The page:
Early in Sarah Franklin’s Biological Relatives: IVF, Stem Cells, and the Future of Kinship, we are introduced to the image of a hatch: a tiny door within a stem cell laboratory in the United Kingdom that connects the “dirty” operating room to the sterile laboratory. Reproductive substances—human eggs—are sent through the hatch; some later return to the operating room in the form of embryos. This hatch, which both divides and connects reproducing bodies and reproductive technologies, provides a powerful image for Franklin’s exploration of in vitro fertilization (IVF) in what she calls a “post-IVF age”—that is, IVF after its normalization as an available technology that has produced five million infants in thirty-five years. Her argument focuses on IVF’s simultaneous use of reproductive substances as a technology and use of technology as a reproductive substance, as eggs and embryos travel through the hatch to (re) make kinship structures, technologies, and human beings. The book “holds IVF up as a lens” in order to reopen discussions about IVF as a technology, cultural object, and lifestyle, extending Franklin’s decades-long engagement with reproductive technologies.
Biological Relatives offers a rich history of the scholarship surrounding IVF, connecting and assessing the contributions of a wide range of theorists to our understanding of biological technologies (including Marilyn Strathern, Donna Haraway, Michel Foucault, Karl Marx, and Judith Butler, to name a few). Franklin argues that ambivalence about IVF is paradoxically inseparable from its normalization as a technology; even those who have undergone the procedure often report contradictory feelings about the process. Throughout the book, she traces the emergence of this and other “curious” elements of IVF: the technology’s aforementioned inherent ambivalence, its simultaneous reliance upon and reframing of previous technologies and kinship structures, and its ironic prolonging and intensification of users’ struggles with infertility. Although Franklin develops each of these themes in discrete sections of the book, they also appear and reappear throughout, enacting the spiraling entanglement between biology and technology that is central to her project.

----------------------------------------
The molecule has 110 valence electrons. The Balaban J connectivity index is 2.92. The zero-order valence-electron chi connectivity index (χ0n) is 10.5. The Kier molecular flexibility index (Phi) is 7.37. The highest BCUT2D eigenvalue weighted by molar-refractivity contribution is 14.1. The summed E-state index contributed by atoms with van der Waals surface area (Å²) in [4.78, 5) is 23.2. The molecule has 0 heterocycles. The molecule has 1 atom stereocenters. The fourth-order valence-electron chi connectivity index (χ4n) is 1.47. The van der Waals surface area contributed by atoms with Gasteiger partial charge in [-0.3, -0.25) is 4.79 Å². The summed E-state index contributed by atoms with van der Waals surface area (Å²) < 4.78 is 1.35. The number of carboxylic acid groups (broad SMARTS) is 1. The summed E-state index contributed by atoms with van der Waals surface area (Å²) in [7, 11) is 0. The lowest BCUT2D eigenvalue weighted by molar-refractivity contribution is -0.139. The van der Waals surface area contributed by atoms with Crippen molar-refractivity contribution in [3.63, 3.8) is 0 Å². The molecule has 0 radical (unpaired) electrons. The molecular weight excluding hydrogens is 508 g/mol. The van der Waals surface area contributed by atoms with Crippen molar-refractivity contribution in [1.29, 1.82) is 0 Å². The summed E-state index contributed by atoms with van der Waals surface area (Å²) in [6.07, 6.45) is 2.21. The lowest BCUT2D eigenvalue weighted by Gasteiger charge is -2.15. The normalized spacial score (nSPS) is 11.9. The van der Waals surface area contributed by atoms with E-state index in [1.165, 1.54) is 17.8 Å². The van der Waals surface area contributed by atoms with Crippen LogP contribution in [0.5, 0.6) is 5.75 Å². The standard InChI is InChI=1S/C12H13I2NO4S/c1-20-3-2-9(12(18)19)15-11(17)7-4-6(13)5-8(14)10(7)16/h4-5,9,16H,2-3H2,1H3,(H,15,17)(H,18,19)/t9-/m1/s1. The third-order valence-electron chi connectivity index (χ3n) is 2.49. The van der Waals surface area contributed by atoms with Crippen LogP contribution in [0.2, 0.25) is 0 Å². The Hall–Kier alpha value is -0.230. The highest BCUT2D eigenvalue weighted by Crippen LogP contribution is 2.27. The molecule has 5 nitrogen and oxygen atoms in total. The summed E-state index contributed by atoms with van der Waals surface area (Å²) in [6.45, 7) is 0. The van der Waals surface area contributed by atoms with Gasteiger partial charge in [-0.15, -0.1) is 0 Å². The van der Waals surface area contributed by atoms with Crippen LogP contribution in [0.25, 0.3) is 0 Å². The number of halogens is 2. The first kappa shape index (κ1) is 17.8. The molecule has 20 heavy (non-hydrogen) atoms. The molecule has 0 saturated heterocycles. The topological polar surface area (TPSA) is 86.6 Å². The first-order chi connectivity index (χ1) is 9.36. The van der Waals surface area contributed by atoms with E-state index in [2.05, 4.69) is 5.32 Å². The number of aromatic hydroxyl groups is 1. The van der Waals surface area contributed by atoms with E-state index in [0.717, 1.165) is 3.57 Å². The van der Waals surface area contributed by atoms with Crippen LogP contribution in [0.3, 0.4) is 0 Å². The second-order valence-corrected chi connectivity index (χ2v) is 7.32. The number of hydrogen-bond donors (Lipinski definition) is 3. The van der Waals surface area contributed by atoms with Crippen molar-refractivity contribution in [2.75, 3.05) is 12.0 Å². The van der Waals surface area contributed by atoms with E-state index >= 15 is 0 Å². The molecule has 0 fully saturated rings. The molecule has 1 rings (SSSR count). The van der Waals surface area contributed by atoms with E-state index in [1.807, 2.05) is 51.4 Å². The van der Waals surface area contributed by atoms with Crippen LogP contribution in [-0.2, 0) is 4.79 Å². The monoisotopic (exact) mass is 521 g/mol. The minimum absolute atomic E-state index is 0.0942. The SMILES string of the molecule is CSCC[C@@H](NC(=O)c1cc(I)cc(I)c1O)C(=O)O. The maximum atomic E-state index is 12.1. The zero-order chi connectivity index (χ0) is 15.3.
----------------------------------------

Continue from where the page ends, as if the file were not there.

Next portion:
The book’s seven chapters develop close readings of a myriad of sources and sites, intertwining theoretical conversations with the history of embryology, visits to an infertility lab, examinations of bioart, and women’s experiences. The opening chapters draw on the work of feminist theorists Haraway and Shulamith Firestone in order to chart a genealogy of definitions of technology. Franklin notes that the “cyborg embryo”—the embryo that now exists in a myriad of cultural, technological, legal, biological, and social sites—emerged alongside the reproductive struggles and scientific [End Page 295] breakthroughs that have made it possible; in its emergence, however, it also altered the very context from which it sprang. This theoretical discussion, which explores feminist visions of technology and biofuturity, is paired with large sections of Franklin’s fieldwork notes from visits to a fertility clinic in order to explore the visions of technology and biofutures that laboratory relationships create. While not a full ethnography, Franklin’s careful reading grounds the technological changes in the individual actions within the lab, illustrating the relationship between cells and the personnel and processes that keep them “cheerful” (p. 81). For Franklin, neither the lab nor IVF has a clear start and end point; rather, the lab stands as one of many frames that she develops to constitute the post-IVF age.
Later chapters explore the many objects and relationships that IVF reproduces other than children, including kinship structures, the technologies of gender and sex, and the experience of IVF as a lifestyle. Notably, the fifth chapter provides a comprehensive history of feminist arguments about IVF and new reproductive technologies (NRTs) as a foundation for an examination of the lives of women who have undergone IVF. Building on the claim from her 1997 book Embodied Progress that IVF has become a way of life for its users, Franklin argues that IVF may actually remove the possibility of closure from women struggling with infertility. She notes that IVF often “ironically intensifies...